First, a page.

How to use Knime for data science

Free, open-source Knime allows you to visually assemble data processing “nodes” into machine learning, deep learning, and other analytics workflows

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Knime (the K is silent, so it’s pronounced nīm) is a highly rated data analytics platform with wide applicability and many integrations with other products, such as with databases, languages, machine learning frameworks, and deep learning frameworks. The philosophy of Knime is to be inclusive and “blend” whatever software and data sources you want to use.

The exploration, model building, visualization, reporting, and development portions of the platform are open source, as are the community extensions. Knime Server, which provides collaboration, automation, management, and deployment capabilities, is commercial, as are the partner extensions. Knime Analytics Platform and Knime Server are available for on-prem installation and for the AWS and Azure clouds.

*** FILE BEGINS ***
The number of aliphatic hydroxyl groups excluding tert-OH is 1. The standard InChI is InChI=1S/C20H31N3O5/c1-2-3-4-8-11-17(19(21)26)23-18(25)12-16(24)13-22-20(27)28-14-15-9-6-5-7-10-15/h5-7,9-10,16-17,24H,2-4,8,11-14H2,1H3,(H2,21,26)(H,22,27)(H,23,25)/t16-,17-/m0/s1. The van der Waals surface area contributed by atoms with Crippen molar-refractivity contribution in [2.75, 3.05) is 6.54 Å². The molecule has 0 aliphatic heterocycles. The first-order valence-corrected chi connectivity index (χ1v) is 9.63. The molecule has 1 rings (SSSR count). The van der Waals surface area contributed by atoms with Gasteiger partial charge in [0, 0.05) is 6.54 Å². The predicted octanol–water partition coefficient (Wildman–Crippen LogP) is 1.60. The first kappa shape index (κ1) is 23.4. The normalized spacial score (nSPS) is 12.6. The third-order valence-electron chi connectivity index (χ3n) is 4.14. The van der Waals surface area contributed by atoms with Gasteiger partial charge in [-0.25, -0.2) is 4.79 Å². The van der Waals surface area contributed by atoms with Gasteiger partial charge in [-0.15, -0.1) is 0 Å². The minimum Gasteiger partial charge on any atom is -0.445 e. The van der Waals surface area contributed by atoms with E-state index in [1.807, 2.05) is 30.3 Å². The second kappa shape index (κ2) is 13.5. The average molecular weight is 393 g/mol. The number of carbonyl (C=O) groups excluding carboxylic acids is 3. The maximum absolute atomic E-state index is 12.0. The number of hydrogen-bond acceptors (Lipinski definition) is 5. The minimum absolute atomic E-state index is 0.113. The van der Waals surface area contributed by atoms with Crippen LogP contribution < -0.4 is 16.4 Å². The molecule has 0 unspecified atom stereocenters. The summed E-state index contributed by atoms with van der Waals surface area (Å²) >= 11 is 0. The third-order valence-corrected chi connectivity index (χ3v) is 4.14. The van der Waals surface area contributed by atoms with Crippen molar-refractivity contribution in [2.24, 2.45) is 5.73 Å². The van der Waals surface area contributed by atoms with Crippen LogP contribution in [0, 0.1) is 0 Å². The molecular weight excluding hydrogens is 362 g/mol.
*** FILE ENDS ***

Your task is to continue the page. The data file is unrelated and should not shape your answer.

In this tutorial I’ll concentrate on the open source Knime Analytics Platform and selected open source extensions. My goal is to bring you to the point where you can find an existing Knime workflow that you can use as a starting point for your own data science work, and where you understand the Knime workflow well enough to customize it. To accomplish that in limited space, I’ll refer you to some of Knime’s own materials to fill in the details.

Why use Knime?

Choose Knime for your analytics needs if you like building models by assembling processing pipelines (called workflows) graphically from processing elements (called nodes), as exemplified by the simple classifier workflow shown below. Choose another tool if you prefer to write code or to run your models in spreadsheets.

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